Wednesday, July 10, 2019

“Talking to a Rock: More Productive Than You Might Think”

Our Parsha contains the mysterious events that transpired at Mei Meriva. After Miriam dies, the people are complaining again- this time because there is no water. Hashem tells Moshe to take the staff – and speak to the rock. Instead Moshe hits the rock, and water miraculously flows forth. While the people are happy- Hashem is angry; angry because Moshe did not do as he was told (and Aharon is faulted too- for not stopping Moshe?) Moshe and Aharon are punished harshly- they are denied entry into the Promised Land. One of the mysteries surrounding this episode is the initial Divine command: What’s the deal with talking to a rock? Of all possible manners to miraculously provide water at this juncture, why does God decide that it should come about as a result of speaking to a stone?
                Rabbi Moshe Feinstein explained that this Divine command was meant to convey an important lesson for us all: Sometimes it feels like we’re talking to a rock. That our message is falling on deaf ears. Nonetheless we should appreciate the value in speaking up in these situations, for even when we speak to a rock water may flow forth- ie there may be some beneficial outcome.

                You see, even when we’re talking to a rock, our words can still strengthen our own resolve. A UCLA psychology study suggests that labeling one’s emotions at the precise moment one is confronting a fear, can make you less afraid and less anxious. 88 people who have a fear of spiders were divided into 4 groups and exposed to spiders- with the following instructions:

One group was told to express their feelings of anxiety and fear before touching the spider. A second group was told to use words that helped to make the situation less threatening, such as “this little spider can’t harm me”- the typical approach used for de-sensitization. A third group was told to say something irrelevant to the spider situation and the fourth group was instructed to say nothing. The group that had the most significant decrease in their fear of spiders was the group that put into words what it was they were feeling- to say it as they felt it, not as they wished they would see things.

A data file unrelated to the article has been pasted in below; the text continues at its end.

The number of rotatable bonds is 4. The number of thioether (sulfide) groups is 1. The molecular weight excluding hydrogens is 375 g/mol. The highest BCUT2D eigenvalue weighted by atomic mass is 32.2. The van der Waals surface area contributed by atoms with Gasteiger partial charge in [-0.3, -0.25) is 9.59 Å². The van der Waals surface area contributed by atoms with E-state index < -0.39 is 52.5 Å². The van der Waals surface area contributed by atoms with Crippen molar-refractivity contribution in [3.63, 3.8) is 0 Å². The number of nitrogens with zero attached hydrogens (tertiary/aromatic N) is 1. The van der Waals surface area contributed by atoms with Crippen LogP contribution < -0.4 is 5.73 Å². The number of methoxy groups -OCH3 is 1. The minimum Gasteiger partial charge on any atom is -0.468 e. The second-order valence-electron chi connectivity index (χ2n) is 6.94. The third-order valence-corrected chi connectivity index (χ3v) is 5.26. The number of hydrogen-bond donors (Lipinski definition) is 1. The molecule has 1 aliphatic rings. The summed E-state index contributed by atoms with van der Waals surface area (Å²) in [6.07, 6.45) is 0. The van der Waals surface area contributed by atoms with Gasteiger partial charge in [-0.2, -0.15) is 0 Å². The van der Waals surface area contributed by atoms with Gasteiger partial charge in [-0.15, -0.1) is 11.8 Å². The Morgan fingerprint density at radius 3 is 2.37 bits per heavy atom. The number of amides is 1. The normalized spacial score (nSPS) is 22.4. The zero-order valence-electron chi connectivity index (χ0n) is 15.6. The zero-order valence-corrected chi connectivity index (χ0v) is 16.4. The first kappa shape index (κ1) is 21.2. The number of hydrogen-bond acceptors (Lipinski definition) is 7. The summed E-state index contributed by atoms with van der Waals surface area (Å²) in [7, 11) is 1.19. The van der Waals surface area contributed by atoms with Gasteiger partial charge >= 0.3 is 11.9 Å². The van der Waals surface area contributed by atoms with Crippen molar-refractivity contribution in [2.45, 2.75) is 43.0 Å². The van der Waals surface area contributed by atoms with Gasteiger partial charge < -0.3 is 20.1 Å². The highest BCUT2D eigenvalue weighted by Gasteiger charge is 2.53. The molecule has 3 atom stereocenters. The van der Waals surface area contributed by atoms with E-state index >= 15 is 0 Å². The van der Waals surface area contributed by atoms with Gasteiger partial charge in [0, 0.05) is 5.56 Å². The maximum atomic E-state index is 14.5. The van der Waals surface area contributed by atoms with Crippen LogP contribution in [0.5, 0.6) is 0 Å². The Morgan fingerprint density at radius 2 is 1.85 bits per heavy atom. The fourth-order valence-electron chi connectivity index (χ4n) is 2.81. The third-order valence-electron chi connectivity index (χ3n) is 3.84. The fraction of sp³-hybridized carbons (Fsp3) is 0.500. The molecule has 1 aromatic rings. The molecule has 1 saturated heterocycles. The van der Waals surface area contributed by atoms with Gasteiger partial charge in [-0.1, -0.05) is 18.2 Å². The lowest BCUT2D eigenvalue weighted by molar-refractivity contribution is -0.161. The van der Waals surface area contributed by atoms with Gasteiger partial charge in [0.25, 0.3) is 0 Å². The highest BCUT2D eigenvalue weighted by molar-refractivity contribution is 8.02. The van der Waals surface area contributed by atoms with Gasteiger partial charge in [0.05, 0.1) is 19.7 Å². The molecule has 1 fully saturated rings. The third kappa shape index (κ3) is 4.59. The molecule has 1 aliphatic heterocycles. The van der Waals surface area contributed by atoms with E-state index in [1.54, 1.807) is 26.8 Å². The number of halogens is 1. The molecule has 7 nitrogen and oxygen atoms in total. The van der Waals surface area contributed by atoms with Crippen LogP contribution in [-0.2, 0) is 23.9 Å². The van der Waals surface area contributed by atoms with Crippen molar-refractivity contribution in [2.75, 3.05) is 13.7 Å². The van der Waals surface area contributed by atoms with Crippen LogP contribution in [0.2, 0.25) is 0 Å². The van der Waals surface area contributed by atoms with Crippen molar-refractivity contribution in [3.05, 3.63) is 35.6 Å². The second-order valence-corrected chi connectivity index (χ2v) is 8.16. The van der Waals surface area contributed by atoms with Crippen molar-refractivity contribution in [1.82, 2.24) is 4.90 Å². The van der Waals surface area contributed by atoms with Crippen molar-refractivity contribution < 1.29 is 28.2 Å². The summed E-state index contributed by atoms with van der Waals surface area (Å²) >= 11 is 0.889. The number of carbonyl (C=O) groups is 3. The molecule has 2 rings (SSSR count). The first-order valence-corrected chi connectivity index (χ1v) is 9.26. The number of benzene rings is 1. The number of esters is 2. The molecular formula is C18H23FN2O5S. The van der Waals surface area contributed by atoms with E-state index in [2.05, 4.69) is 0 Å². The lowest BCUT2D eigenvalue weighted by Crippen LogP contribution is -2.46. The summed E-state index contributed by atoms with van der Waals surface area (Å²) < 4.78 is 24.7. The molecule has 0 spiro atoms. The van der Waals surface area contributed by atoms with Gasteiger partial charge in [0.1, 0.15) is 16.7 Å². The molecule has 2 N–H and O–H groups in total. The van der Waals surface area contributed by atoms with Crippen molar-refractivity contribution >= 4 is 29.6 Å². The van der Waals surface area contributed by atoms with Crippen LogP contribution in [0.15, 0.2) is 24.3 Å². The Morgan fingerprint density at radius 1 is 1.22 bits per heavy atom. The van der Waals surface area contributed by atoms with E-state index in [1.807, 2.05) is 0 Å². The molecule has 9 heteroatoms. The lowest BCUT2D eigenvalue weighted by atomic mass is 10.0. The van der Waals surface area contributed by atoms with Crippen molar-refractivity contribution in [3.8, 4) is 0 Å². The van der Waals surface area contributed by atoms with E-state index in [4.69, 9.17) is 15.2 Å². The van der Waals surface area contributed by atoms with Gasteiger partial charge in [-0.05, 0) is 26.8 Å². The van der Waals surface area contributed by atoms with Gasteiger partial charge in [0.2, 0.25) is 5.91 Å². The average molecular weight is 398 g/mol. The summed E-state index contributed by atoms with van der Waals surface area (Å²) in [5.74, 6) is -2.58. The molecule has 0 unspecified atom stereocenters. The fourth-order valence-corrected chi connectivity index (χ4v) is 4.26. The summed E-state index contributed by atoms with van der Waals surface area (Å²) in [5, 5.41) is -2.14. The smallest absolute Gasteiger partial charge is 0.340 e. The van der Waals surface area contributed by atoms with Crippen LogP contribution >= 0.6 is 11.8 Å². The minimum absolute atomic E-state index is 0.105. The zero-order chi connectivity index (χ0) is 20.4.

The verb to pray in Hebrew, L’hitpallel, is a reflexive verb. It means that the impact of the action is felt by the person doing the action. Just like L’hitlabesh means to get oneself dressed. Tefillah is an important exercise in self-reflection: When we verbalize words of prayer we are confronted with questions such as, “Do I believe what I am saying?”  “Are my values consistent with those I am expressing in my tefilot- and if not, how do I feel about that?”

                The same thing occurs when we speak to others. When we talk to/ yell at our kids to be more attentive or respectful- even if they are not listening to what we are saying, we need to be listening to what we are saying and be asking ourselves, “Are we modeling the behaviors and values that we’d like to see in our children, or friends, or co-workers?” Or are we in some way contributing to the behaviors and attitudes that we are verbally protesting against?

                Hashem told Moshe to speak to the rock and it will flow forth water. From this story we learn that Hashem challenges us to speak up, even if it feels like we’re talking to a rock. For even if the rock cannot hear us, we need to hear ourselves. If we appreciate the importance of speaking up, even to a rock, may Hashem in turn hear our voices and bless our efforts.

No comments:

Post a Comment